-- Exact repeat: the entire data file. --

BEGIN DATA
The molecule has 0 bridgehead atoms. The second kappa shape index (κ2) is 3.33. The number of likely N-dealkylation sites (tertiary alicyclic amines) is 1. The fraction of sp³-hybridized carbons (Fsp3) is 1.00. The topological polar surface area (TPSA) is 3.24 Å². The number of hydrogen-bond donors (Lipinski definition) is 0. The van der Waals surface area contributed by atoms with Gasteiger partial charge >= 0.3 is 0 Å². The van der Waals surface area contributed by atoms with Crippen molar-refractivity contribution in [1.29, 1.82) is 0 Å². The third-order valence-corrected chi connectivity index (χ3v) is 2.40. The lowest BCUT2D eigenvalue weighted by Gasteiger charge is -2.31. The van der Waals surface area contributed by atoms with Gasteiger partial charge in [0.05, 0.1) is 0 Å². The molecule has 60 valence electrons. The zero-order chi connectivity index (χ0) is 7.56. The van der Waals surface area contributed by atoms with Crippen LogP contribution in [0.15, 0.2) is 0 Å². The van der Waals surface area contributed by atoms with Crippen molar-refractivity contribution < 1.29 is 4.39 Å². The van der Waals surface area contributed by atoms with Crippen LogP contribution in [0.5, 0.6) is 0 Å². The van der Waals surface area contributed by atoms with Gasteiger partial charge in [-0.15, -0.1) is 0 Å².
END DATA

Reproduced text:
The molecule has 0 bridgehead atoms. The second kappa shape index (κ2) is 3.33. The number of likely N-dealkylation sites (tertiary alicyclic amines) is 1. The fraction of sp³-hybridized carbons (Fsp3) is 1.00. The topological polar surface area (TPSA) is 3.24 Å². The number of hydrogen-bond donors (Lipinski definition) is 0. The van der Waals surface area contributed by atoms with Gasteiger partial charge >= 0.3 is 0 Å². The van der Waals surface area contributed by atoms with Crippen molar-refractivity contribution in [1.29, 1.82) is 0 Å². The third-order valence-corrected chi connectivity index (χ3v) is 2.40. The lowest BCUT2D eigenvalue weighted by Gasteiger charge is -2.31. The van der Waals surface area contributed by atoms with Gasteiger partial charge in [0.05, 0.1) is 0 Å². The molecule has 60 valence electrons. The zero-order chi connectivity index (χ0) is 7.56. The van der Waals surface area contributed by atoms with Crippen LogP contribution in [0.15, 0.2) is 0 Å². The van der Waals surface area contributed by atoms with Crippen molar-refractivity contribution < 1.29 is 4.39 Å². The van der Waals surface area contributed by atoms with Crippen LogP contribution in [0.5, 0.6) is 0 Å². The van der Waals surface area contributed by atoms with Gasteiger partial charge in [-0.15, -0.1) is 0 Å².